Reading "Along the Color Line"
NAACP Reports from Black America in 1916 and 1917
by Tyler Babbie
In its early years, The Crisis, the NAACP’s monthly magazine edited by W.E.B Du Bois, sought to survey events of significance in African American communities across America. In a regular feature, initially called "Along the Color Line," Du Bois culled news from correspondents and published more than 100 short news reports each month under headings that included education, industry, political, church, military, personal, social uplift, and music and art. Here we map and display more than 1,800 entries published in 1916 and 1917. They provide a sampling of activities in several hundred Black communities during those pivotal years and tell us even more about what Du Bois’ wanted NAACP members to know about those activities.
A short essay follows the maps, explaining the origin and method of the "Along the Color Line" feature. (Here are other NAACP maps and data) These maps are hosted by Tableau Public and may take a few seconds to respond. If slow, refresh the page.
The maps contain material from August, 1916 to July, 1917, a year that immediately precedes and partially overlaps the great increase in membership that occurred between 1917 and 1918, an increase from 8,000 to 43,000 members. Archived copies of The Crisis contain an account of these key months fossilized in month-by-month coverage.
As printed in The Crisis, “Along the Color Line” and “The Horizon” are a collection of micro-articles presented in double columns, under various subject headings. The feature was a venue for communities to self-report their activities to The Crisis . Many items were sent by NAACP members and chapters. Others were clipped by African American newspapers. As such, it made community news into national news. The snippets of information in “Along the Color Line” range from the relatively minor—about a boy winning a skating competition, or the deaths of notable community members—to the major, including a running commentary and recording every lynching that came the magazine’s notice, regardless of the race of the victim. The miscellany gathers momentum with each entry, as each frame of information starts to come together to sketch out a moving picture of the life of the Black community in the nineteen-teens. It also reveals much about the concerns of the NAACP at the time, and the keen eye of Du Bois. At this key moment when the NAACP multiplied in size and came into its own as a major national movement, The Crisis devoted around a sixth of its total pages to “Along the Color Line” and “The Horizon.”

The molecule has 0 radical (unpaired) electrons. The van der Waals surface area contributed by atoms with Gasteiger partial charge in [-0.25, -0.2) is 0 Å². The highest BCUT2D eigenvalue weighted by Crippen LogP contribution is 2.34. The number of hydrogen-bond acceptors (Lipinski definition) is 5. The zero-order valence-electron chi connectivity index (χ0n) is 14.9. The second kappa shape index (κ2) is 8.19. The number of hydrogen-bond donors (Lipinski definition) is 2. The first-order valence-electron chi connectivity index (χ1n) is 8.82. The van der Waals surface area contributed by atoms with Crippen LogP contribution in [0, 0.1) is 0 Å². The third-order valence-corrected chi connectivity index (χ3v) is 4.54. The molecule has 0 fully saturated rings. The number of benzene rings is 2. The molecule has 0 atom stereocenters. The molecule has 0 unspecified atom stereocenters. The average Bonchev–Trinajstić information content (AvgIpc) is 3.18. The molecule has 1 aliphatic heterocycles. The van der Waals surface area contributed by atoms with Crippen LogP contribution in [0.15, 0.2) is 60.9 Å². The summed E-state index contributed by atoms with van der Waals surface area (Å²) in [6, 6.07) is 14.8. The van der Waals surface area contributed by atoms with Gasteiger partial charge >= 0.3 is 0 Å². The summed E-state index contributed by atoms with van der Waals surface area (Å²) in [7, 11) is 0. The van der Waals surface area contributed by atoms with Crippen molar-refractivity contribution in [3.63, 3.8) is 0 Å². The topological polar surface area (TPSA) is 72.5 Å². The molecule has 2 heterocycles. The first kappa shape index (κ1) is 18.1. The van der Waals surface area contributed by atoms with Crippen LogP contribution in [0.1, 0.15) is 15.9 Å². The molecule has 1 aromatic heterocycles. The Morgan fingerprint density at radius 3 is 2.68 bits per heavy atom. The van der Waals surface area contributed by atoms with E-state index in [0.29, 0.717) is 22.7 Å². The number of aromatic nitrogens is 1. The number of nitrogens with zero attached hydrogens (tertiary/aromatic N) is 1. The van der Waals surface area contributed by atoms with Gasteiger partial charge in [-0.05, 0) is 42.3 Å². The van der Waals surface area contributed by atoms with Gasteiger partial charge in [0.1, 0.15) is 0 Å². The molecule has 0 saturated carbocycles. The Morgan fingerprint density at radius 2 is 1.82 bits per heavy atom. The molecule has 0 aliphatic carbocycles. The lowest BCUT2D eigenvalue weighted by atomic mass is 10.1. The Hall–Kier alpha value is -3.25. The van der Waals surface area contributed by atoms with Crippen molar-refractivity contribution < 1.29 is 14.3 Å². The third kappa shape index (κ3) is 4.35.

The Crisis categorized the entries under repeating headings: Athletics, Crime, Economics, Education, Foreign, General, Ghetto, Industry, Meetings, Military, Music and Art, Personal, Politics, Social Progress (Uplift), The Church, and eventually, The War. As such, it was an attempt to examine life through these many angles. Almost every entry contains geographic information, locating each event that it describes. These features mean that “Along the Color Line” and “The Horizon” are a database tagged by category, geographic location and date: something that invited the creation of these maps. Mapping “Along the Color Line” transmutes columns of text into visuals. The distribution of events shows the national and international scope of the miscellany.
Each entry is only a few sentences long, but they contain a rich trove of information. Entries are no more than a terse paragraph, resembling nothing so much as a tweet, informing the reader of some happening deemed to be worth reporting to the community. Most contain the location of the event as well. Their position in a monthly magazine means they are also tagged with a date—the month of publication. Most entries have happened within a month or two of publication, and the constant rotation of entries means that the news in the miscellanies stayed fresh. Reading these entries a century later gives a sense of embedded, real-time knowledge of events.
While these maps are primarily here to present the miscellanies from the early days of The Crisis in a more visual and interactive manner than the pdfs on archival sites, they also reveal spatial patterns when the dots representing individual entries begin to cluster, or when very few appear in other regions. The West Coast is relatively sparse, though events occur, especially in the cities. Major cities across the country draw many mentions, but so do the villages and small towns, particularly in the South. Unsurprisingly, the Historically Black Universities often draw multiple mentions in every issue.
“Along the Color Line” and “The Horizon” contain many entries that will resonate with contemporary readers: accounts of voter suppression, unequal policing, lynching under the eyes of the law, controversies over migration and immigration, unequal education, tension with the white working class’ labor movements, and many other topics appear in its pages. It also records notes on new art, music, academic achievements, infrastructure, industrial progress, lives and deaths of significant men and women, and progress made by the NAACP. Our maps currently contain 1782 entries drawn from these columns, a number which may rise in the future.
These maps attempt to make “Along the Color Line” and “The Horizon” more accessible to present-day readers. Presenting local and monthly history of the smaller scale on a map rather than in The Crisis’ double columns makes this information more interactive and visual. While the contents of each entry have their inherent historical interest, it is also important to see this as a study in method aligned with many current civil rights initiatives: publication and publicity were important then as now.
Research and data compilation: Tyler Babbie
Maps: Tyler Babbie, James Gregory